Prominent US Attorney Preet Bharara says he's 'fired' after not resigning


The most prominent U.S. attorney in the nation, Preet Bharara, announced Saturday that he was “fired” after he did not resign.

“I did not resign,” Preet Bharara, who was U.S. attorney for the Southern District of New York, tweeted Saturday afternoon. “Moments ago I was fired. Being the US Attorney in SDNY will forever be the greatest honor of my professional life.”

Bharara’s tweet came close to 24 hours after the U.S. Department of Justice on Friday asked all U.S. attorneys remaining as holdovers from the Obama administration to step down.

By Friday night, many who had been asked to leave — including the U.S. attorneys in New Jersey, Rhode Island, Minnesota and Arkansas — had publicly announced their departure.

But Bharara, who had said in November that President Trump had asked him to stay on, had still not resigned as of midday Saturday.

It is not unusual for U.S. attorneys, who are appointed by presidents, to be asked to resign when a new president takes office, especially when there is a change of party at the White House.

Bharara said after meeting with then-President-elect Trump in November that he had been asked to remain in his post.

“The president-elect asked, presumably because he’s a New Yorker and is aware of the great work that our office has done over the past seven years, asked to meet with me to discuss whether or not I’d be prepared to stay on as the United States attorney to do the work as we have done it, independently, without fear or favor for the last seven years,” Bharara told reporters after meeting with Trump at Trump Tower on Nov. 30. “I have already spoken to Sen. Sessions, who is as you know is the nominee to be the attorney general. He also asked that I stay on, and so I expect that I will be continuing to work at the Southern District.”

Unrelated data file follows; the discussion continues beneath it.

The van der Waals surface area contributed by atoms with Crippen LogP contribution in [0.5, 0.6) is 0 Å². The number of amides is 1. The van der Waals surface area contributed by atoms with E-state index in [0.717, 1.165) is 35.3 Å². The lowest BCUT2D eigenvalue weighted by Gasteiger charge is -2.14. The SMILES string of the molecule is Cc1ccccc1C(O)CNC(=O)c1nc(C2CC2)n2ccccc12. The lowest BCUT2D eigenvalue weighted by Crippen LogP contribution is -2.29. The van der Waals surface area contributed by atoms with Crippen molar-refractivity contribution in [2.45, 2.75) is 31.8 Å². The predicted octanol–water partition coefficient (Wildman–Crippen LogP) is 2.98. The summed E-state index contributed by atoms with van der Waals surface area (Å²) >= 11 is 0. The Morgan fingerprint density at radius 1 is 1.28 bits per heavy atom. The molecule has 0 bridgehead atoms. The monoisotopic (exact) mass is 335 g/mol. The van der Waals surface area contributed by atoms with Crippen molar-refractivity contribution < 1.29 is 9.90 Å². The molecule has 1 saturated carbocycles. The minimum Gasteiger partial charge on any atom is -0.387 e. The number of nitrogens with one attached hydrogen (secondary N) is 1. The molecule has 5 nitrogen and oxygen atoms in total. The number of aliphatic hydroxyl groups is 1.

Senate Minority Leader Chuck Schumer, Democrat of New York, said in a statement Friday that he was “troubled” to learn of the resignation requests, especially for Bharara.

“I’m troubled to learn of reports of requests for resignations from the remaining U.S. attorneys, particularly that of Preet Bharara, after the president initiated a call to me in November and assured me he wanted Mr. Bharara to continue to serve as U.S. Attorney for the Southern District,” Schumer said in the statement Friday.

The Justice Department has 93 U.S. attorneys covering 94 districts. About half of those from the Obama administration had already resigned before Friday, leaving 46 still in place.

Attorney General Jeff Sessions asked Friday for the prompt resignations of the 46 U.S. attorneys who remain from President Obama’s administration.

On Friday night, President Trump called two of them — Dana Boente and Rod Rosenstein — to inform them he has declined to accept their resignations, a senior administration official told ABC News.

Boente is the U.S. attorney for the Eastern District of Virginia and the acting U.S. deputy attorney general. Rosenstein, the U.S. attorney for the District of Maryland, is Trump’s nominee for deputy attorney general.

“As was the case in prior transitions, many of the United States attorneys nominated by the previous administration already have left the Department of Justice,” agency spokeswoman Sarah Isgur Flores said in a statement Friday. “The attorney general has now asked the remaining 46 presidentially appointed U.S. attorneys to tender their resignations in order to ensure a uniform transition.”

Until new U.S. attorneys are confirmed, Flores said career prosecutors in the 94 districts will continue overseeing cases. The Trump administration has not yet nominated any new U.S. attorneys.

ABC News’ Aaron Katersky, Jack Date, Benjamin Siegel and Pierre Thomas contributed to this report. The Associated Press also contributed to this report



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